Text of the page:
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Johnson is enrolled in the International Baccalaureate program at Robinson High School. Creating the map fulfills the requirement for students to participate in a community partnership.

“This is master’s level work – not high school,” historian Hearns said. “What she has done is amazing.”

Johnson said she is leaving future work on the base map to others and is excited to see what else turns up.

“I wasn’t familiar with Central Avenue before I began my research,” she said. “It was educational.”

Her post-high school plans are centered on history, in college and as a career.

So she contacted the history center about volunteer opportunities, expecting she’d be doing filing or other tasks.

“Within 10 minutes of meeting Mary, I knew she could handle an important job,” said docent Quinn. “I’ve been looking for someone to help with the mapping.”

The initiative began four years ago when Quinn created a packet of information using historical archives from 1899 for the section of Ybor City spanning 8th and 12th avenues and 12th and 15th streets.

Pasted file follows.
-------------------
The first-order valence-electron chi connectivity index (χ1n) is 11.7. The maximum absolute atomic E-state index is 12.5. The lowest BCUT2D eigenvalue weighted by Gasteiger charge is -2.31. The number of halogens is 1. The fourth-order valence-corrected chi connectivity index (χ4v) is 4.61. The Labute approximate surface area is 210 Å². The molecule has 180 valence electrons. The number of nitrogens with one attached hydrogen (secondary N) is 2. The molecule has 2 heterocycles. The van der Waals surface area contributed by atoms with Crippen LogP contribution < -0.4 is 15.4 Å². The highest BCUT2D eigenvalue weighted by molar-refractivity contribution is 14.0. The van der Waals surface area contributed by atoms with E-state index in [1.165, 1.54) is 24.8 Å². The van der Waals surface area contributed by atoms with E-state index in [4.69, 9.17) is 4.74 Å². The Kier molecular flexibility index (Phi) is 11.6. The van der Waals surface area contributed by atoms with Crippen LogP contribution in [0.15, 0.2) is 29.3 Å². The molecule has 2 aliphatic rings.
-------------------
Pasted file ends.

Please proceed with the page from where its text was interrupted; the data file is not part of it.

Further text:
The Ybor project is richer in information than the Central Avenue project, but it’s still all on paper.

In addition to professions, for example, it includes specific duties of certain jobs, how they were performed in that era, their importance to the community and some personal ancedotes.

Quinn said classrooms throughout Hillsborough County borrow the Ybor map and assign students oral reports on certain homes, businesses or entire blocks. By the end of the assignment, the students have a detailed understanding of life in Ybor City in 1899.

“I chose Central Avenue for Mary because information was available to us and because it is an important part of Tampa’s history that needs to be taught to students,” Quinn said.

Originally, Johnson was to create a paper map and packet only.

But after this was finished, she and Quinn decided to take it interactive.

Now Quinn hopes to use Johnson’s template with the Ybor City research.

“We look forward to building upon her hard work,” Quinn said. “She gave us the foundation we needed.”